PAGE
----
VALDOSTA, GA (WALB) - Valdosta police said they saw the same amount of homicides this year as they did last year.
They aren't concerned that homicides are on the rise but more so that the numbers aren't going down.
Whether it's one homicide or eight, violent crime is happening in the city of Valdosta.
The police chief said these cases are more than just a number, they are families, and a community that needs closure and for the violence to stop.
"One homicide is way too many, no doubt about it," said Chief Brian Childress.
This year the Valdosta Police Department worked eight homicide cases, similar to the eight cases they also worked last year.
The number isn't necessarily rising but to police, it is concerning.
"My biggest concern is that we could have had that number lower this year if we could have avoided some of these shootings involving juveniles," said Childress.
Six of the eight cases this year have been drug-related, specifically marijuana.
Only four cases out of the eight in 2016 were drug-related.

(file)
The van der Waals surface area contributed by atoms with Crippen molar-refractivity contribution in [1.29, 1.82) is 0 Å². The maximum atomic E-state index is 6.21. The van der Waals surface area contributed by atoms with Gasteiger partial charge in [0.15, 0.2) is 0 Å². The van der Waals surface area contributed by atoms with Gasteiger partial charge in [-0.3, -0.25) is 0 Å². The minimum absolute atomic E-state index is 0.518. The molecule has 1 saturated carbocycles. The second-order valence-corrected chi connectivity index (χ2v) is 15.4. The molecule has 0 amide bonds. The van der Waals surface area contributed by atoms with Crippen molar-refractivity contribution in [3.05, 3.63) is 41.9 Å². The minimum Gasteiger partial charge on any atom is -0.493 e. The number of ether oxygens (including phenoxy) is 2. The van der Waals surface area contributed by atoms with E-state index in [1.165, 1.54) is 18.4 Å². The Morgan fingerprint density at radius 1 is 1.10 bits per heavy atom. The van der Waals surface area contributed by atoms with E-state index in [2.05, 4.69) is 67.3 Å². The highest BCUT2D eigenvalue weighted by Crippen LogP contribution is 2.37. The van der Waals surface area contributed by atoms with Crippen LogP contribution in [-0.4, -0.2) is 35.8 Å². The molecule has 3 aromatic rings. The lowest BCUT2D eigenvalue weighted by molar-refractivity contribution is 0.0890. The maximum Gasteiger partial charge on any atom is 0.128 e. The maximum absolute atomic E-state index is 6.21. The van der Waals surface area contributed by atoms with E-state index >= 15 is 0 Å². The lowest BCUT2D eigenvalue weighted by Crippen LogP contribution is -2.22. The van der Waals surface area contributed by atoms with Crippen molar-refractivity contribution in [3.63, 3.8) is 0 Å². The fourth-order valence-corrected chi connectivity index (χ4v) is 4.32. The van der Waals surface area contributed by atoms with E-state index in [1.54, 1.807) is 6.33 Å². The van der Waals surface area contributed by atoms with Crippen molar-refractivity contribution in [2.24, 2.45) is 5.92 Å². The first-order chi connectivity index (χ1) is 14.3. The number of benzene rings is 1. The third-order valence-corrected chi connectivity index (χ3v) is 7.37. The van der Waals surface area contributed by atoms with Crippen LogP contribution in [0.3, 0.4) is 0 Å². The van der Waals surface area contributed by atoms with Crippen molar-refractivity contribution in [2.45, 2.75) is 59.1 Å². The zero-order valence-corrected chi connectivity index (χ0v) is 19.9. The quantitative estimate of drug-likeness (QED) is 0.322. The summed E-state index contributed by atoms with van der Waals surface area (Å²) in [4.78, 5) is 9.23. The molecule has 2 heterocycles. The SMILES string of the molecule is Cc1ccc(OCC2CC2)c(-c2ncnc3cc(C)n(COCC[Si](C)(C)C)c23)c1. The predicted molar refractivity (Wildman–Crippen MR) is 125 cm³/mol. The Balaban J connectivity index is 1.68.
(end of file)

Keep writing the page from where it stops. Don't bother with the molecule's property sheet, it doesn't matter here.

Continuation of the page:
"I saw this trend, I started to see the numbers increase even though we were below last year compared to 2015, but I saw it coming," said Childress.
The main question people in the community have is why does it feel like there is more crime this year as compared to years prior, even though looking at a graph will show you that it appears to be decreasing?
"We're so open that perception becomes reality. Am I saying this city is perfect? No. Am I saying crime is out of control? I don't think it's out of control, we're making arrests, but are we going to settle for that?" said Childress.
Chief Childress said they are seeing a dramatic increase in certain areas like thefts, robberies, burglaries and aggravated assaults.
Childress is calling on the community to step up and get the criminal activity to stop.
"Parents and legal guardians first, then the community to include churches, we have to have these tough conversations. And while I appreciate the efforts of these anti-violence campaigns, go to them. The people that need to be there aren't there, the juveniles," said Childress.
Of the 16 homicide cases between this year and last year, 10 of them have been cleared and two are waiting on grand jury indictment hearings.
Cleared means either the case was solved by an arrest, or the offender has been identified but not officially charged.
Chief Childress said it's extremely hard to actually prevent homicides from happening, what they can do though, is solve them.
The police department has cleared 92 percent of its homicide cases since 2007.
That's way above the 60 percent national average.
The department's focus is on the 4 cases this year that have not yet been solved.
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